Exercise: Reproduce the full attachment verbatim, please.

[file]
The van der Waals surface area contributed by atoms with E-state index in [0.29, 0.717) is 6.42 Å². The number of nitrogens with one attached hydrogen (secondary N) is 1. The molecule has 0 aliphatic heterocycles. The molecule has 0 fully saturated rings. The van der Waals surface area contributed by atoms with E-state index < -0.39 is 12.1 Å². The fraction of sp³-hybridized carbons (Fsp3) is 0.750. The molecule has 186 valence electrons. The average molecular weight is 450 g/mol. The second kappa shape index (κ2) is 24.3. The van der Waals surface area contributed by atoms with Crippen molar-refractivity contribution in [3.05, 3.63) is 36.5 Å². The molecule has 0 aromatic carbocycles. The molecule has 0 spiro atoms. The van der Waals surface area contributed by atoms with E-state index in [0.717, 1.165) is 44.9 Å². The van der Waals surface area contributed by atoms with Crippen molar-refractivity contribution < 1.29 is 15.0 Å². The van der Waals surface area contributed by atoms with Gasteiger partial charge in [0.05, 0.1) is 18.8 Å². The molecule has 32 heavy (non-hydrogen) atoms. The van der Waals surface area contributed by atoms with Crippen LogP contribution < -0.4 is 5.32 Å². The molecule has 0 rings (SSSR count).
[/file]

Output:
The van der Waals surface area contributed by atoms with E-state index in [0.29, 0.717) is 6.42 Å². The number of nitrogens with one attached hydrogen (secondary N) is 1. The molecule has 0 aliphatic heterocycles. The molecule has 0 fully saturated rings. The van der Waals surface area contributed by atoms with E-state index < -0.39 is 12.1 Å². The fraction of sp³-hybridized carbons (Fsp3) is 0.750. The molecule has 186 valence electrons. The average molecular weight is 450 g/mol. The second kappa shape index (κ2) is 24.3. The van der Waals surface area contributed by atoms with Crippen molar-refractivity contribution in [3.05, 3.63) is 36.5 Å². The molecule has 0 aromatic carbocycles. The molecule has 0 spiro atoms. The van der Waals surface area contributed by atoms with E-state index in [0.717, 1.165) is 44.9 Å². The van der Waals surface area contributed by atoms with Crippen molar-refractivity contribution < 1.29 is 15.0 Å². The van der Waals surface area contributed by atoms with Gasteiger partial charge in [0.05, 0.1) is 18.8 Å². The molecule has 32 heavy (non-hydrogen) atoms. The van der Waals surface area contributed by atoms with Crippen LogP contribution < -0.4 is 5.32 Å². The molecule has 0 rings (SSSR count).